REFERENCES ............................................................................................................... 115 APPENDIX A: THE PROJECT ..................................................................................... 124 APPENDIX B: APPROVAL AND CONSENT FORMS .............................................. 157 APPENDIX C: FREQUENCY TABLES for EACH STATEMENT ON TEACHER SURVEY............................................................................................................. 158 CURRICULUM VITAE ................................................................................................. 176

v LIST OF TABLES

Table 1. Population of participants …………………. ………………………………...38 Table 2. Average, range and standard deviation………………………….. …...………44

Table 3. Frequency of responses to survey statements.............................................…...45

vi LIST OF FIGURES

Figure 1. Mean scores for each statement in type 1 involvement: parenting …...………55

Figure 2. Mean scores for each statement for type 3 involvement: volunteering …..…..56 Figure 3. Mean scores for each statement in type 5 involvement: decision making…….58 Figure 4. Mean scores for each statement in type 6 involvement: collaborating with the community……………………………………………………………….......59

Figure 5. Mean scores for each statement in type 4: learning at home…………………60

Figure 6. Mean scores for each statement in type 2: communicating…………………...61

SECTION 1: THE PROBLEM

Introduction The purpose of this project study was to find ways of improving parental involvement in an urban elementary school. Parental involvement embraces many different forms, such as providing emotional and financial support, assistance with schoolwork, and a quiet place to complete homework. It also includes offering assistance at the school and generally playing an active role in their children’s education. The importance of enhancing parental involvement can be seen through the enactment of several pieces of legislation over the past 5 decades. In the mid 1960s, the Elementary and Secondary Education Act (ESEA) was enacted and reauthorized in 1994 with the Improving America School Act (IASA), and then later reauthorized with Goals 2000. The latest reauthorization was the No Child Left Behind {NCLB}, 2002. All the acts incorporate important recommendations about parental involvement, which underscores the belief that parental involvement is important for the emotional and academic improvement of children. According to Seginer (2006), before the 1990s interest in improving parental involvement derived from low achievement of minority and economically disadvantaged students. This goal of increasing parental involvement to help students become more successful has continued to resurface in educational reform for more than 50 years. Despite almost universal agreement on the positive impact of parental involvement, there are significant barriers for schools reaching out to parents (Epstein, Sanders, Sheldon, et al., 2009). Even though several different groups such as the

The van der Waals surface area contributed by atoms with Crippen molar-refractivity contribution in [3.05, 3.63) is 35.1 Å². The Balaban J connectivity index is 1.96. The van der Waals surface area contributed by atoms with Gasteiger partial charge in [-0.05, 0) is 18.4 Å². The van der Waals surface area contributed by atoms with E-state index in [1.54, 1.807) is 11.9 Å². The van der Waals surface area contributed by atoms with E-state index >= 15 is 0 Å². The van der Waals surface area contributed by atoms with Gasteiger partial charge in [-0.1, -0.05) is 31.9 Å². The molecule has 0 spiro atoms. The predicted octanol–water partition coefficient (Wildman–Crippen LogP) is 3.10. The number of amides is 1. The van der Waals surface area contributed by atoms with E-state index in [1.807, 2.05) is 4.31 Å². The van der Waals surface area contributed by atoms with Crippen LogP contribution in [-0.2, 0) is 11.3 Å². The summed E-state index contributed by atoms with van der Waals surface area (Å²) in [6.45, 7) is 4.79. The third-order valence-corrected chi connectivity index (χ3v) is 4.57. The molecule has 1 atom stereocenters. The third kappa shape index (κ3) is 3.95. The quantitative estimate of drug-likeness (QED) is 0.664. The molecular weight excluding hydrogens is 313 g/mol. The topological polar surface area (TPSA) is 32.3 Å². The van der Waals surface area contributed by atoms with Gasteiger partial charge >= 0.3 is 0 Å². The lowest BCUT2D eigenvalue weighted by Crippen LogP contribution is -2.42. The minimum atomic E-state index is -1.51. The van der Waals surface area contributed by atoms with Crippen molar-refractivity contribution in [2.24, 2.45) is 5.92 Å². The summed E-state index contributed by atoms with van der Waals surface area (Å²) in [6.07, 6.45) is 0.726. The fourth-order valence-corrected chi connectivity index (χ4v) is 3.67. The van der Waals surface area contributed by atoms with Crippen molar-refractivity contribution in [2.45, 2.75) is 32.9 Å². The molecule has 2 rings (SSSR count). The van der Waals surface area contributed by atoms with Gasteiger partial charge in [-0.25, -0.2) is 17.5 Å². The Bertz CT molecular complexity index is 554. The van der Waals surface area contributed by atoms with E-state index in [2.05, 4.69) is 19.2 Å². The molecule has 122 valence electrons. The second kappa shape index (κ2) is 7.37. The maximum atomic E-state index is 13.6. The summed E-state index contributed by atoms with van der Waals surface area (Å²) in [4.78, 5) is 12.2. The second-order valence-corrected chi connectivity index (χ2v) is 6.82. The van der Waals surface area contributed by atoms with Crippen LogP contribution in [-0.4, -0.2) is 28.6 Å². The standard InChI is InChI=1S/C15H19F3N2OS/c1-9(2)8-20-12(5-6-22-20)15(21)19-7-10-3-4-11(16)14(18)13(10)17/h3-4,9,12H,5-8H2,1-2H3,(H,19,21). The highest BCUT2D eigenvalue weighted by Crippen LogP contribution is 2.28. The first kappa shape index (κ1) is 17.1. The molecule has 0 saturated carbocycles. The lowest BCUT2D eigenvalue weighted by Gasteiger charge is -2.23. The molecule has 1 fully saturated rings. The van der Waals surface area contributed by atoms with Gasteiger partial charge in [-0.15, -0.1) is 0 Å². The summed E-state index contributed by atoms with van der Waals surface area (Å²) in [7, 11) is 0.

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government, the National Education Association, educational theorists, and researchers agree that parental involvement is important in improving education, until the insurmountable barriers are addressed by schools parental involvement will remain low in economically disadvantaged neighborhoods as well as among limited-English speakers. This doctoral project study provided a program to help increase parental involvement at the researcher’s school. The project included a quantitative survey to help determine the current practices used to promote parental involvement in the school. It also provided tools that could be utilized in order to assist other schools in determining the effectiveness of their parental involvement programs, as well as to help them establish an action team with the capability to develop and implement a plan to enlist more parental support in order to have the greatest positive impact student achievement. This study concentrated primarily upon the evaluation of a quantitative survey in order to provide an intervention program that would increase parental support at an urban elementary school located in the southeastern part of the United States. Section 1 defines the problem and explains how the project unfolded. The review of literature examines the empirical evidence of the effect of parental involvement, the conceptual framework of the study, past and present parental involvement initiatives, barriers to parental involvement, typologies to enhance school and home partnerships and the opposed viewpoint of parental involvement. Section 2 provides a detailed description of the methodology used in this project study to construct the Parent Involvement Action Program (PIAP). Section 3 describes the project, highlighting strategies to increase